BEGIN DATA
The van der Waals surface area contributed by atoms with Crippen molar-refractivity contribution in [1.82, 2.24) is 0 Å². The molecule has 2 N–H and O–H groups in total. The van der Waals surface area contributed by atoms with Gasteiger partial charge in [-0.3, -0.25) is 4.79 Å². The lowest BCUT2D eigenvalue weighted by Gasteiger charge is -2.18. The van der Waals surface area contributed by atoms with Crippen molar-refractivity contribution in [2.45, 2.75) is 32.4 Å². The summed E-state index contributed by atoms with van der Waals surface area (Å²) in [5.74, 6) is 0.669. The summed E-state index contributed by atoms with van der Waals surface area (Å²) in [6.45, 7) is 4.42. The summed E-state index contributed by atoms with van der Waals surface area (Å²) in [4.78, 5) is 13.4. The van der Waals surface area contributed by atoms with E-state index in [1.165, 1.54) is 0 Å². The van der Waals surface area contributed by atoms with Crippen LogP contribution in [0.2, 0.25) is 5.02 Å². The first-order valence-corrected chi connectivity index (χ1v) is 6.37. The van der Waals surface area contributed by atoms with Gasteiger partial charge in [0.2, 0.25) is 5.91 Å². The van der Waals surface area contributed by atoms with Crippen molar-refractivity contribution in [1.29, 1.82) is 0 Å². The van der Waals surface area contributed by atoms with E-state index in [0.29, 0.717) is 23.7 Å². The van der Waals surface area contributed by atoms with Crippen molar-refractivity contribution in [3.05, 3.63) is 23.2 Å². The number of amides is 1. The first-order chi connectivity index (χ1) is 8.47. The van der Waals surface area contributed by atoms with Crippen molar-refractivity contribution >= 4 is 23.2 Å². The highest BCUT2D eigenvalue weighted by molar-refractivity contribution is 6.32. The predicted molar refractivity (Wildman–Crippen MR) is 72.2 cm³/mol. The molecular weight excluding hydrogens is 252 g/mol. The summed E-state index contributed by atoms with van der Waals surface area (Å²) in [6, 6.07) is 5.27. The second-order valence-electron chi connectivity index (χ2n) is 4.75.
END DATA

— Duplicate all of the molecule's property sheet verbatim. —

The van der Waals surface area contributed by atoms with Crippen molar-refractivity contribution in [1.82, 2.24) is 0 Å². The molecule has 2 N–H and O–H groups in total. The van der Waals surface area contributed by atoms with Gasteiger partial charge in [-0.3, -0.25) is 4.79 Å². The lowest BCUT2D eigenvalue weighted by Gasteiger charge is -2.18. The van der Waals surface area contributed by atoms with Crippen molar-refractivity contribution in [2.45, 2.75) is 32.4 Å². The summed E-state index contributed by atoms with van der Waals surface area (Å²) in [5.74, 6) is 0.669. The summed E-state index contributed by atoms with van der Waals surface area (Å²) in [6.45, 7) is 4.42. The summed E-state index contributed by atoms with van der Waals surface area (Å²) in [4.78, 5) is 13.4. The van der Waals surface area contributed by atoms with E-state index in [1.165, 1.54) is 0 Å². The van der Waals surface area contributed by atoms with Crippen LogP contribution in [0.2, 0.25) is 5.02 Å². The first-order valence-corrected chi connectivity index (χ1v) is 6.37. The van der Waals surface area contributed by atoms with Gasteiger partial charge in [0.2, 0.25) is 5.91 Å². The van der Waals surface area contributed by atoms with Crippen molar-refractivity contribution in [1.29, 1.82) is 0 Å². The van der Waals surface area contributed by atoms with E-state index in [0.29, 0.717) is 23.7 Å². The van der Waals surface area contributed by atoms with Crippen molar-refractivity contribution in [3.05, 3.63) is 23.2 Å². The number of amides is 1. The first-order chi connectivity index (χ1) is 8.47. The van der Waals surface area contributed by atoms with Crippen molar-refractivity contribution >= 4 is 23.2 Å². The highest BCUT2D eigenvalue weighted by molar-refractivity contribution is 6.32. The predicted molar refractivity (Wildman–Crippen MR) is 72.2 cm³/mol. The molecular weight excluding hydrogens is 252 g/mol. The summed E-state index contributed by atoms with van der Waals surface area (Å²) in [6, 6.07) is 5.27. The second-order valence-electron chi connectivity index (χ2n) is 4.75.